Everyone knows that developers aren’t as creative as designers. Not even close. Which is why developers find it hard to work with designers … we’re afraid of having our ideas shot down. Instead of volunteering our ideas, we wait until the designer asks for a suggestion. (Actually, from what I‘ve learned, designers like to have our input. Who knew?) How do we break this cycle of fear? How do we get to a point where we can give designers suggestions that we feel are useful? If designers don’t know what developers are capable of, many potential features could be left out of a project.
The hard part about giving designers suggestions or ideas is trying to give a technical suggestion without making it a design suggestion. This can be hard to do because we don’t always know what the designer is looking for. As developers, we should strive to make suggestions that enhance the way a site functions, without directly impacting the site’s aesthetics.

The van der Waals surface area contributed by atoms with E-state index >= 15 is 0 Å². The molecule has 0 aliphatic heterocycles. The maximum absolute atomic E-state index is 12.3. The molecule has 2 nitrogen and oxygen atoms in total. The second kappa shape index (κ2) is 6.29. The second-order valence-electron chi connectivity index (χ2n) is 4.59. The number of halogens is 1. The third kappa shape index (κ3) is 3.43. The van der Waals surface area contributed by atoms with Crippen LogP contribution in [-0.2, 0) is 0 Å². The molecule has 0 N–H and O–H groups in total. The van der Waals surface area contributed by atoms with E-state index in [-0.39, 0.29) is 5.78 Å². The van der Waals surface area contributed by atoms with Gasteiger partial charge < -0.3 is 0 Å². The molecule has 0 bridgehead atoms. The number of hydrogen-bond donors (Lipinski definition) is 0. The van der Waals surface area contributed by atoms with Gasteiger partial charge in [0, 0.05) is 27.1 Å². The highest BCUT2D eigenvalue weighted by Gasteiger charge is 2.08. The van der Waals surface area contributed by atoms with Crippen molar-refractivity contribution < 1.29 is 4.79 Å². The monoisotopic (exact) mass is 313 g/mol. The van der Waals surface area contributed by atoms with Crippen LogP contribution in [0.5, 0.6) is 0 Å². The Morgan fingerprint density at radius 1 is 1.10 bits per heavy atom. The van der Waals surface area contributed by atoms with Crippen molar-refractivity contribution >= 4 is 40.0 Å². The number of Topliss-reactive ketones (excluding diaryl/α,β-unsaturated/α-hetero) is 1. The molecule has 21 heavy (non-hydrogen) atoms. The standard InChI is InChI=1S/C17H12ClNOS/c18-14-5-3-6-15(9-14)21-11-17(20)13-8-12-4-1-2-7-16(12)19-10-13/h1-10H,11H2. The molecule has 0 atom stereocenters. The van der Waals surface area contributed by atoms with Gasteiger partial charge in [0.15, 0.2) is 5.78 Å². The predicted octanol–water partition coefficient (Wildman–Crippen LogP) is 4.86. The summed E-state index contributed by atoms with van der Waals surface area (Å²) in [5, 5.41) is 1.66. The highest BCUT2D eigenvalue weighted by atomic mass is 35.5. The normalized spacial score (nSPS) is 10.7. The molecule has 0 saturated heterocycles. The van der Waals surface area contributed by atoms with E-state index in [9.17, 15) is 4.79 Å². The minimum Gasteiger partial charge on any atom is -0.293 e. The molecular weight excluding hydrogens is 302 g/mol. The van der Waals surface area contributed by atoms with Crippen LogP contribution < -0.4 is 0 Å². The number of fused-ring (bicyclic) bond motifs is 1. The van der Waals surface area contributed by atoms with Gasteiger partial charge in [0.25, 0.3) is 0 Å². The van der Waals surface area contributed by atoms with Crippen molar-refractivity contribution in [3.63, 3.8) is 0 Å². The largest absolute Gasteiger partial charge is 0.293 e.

I recently collaborated with a designer on a microsite, where I recognized an opportunity to streamline the user experience. I wasn’t trying to change the user flow or the way the site looked, I was trying to make the user experience faster. While working with Springbox Art Director Phil Coffman on the AMD Collateral Generator project, I offered suggestions on different technologies that would streamline performance. My idea was to make the site AJAX-based. This would keep the whole page from constantly refreshing, making the user experience a little faster. Much faster, actually. Without taking a chance and sharing my idea, I doubt Phil would have known that we could successfully use that technology.
So, as developers, we have to make sure we don’t cross the line into a designer’s territory. We want to give technical suggestions that aren’t design suggestions but rather complement the overall experience.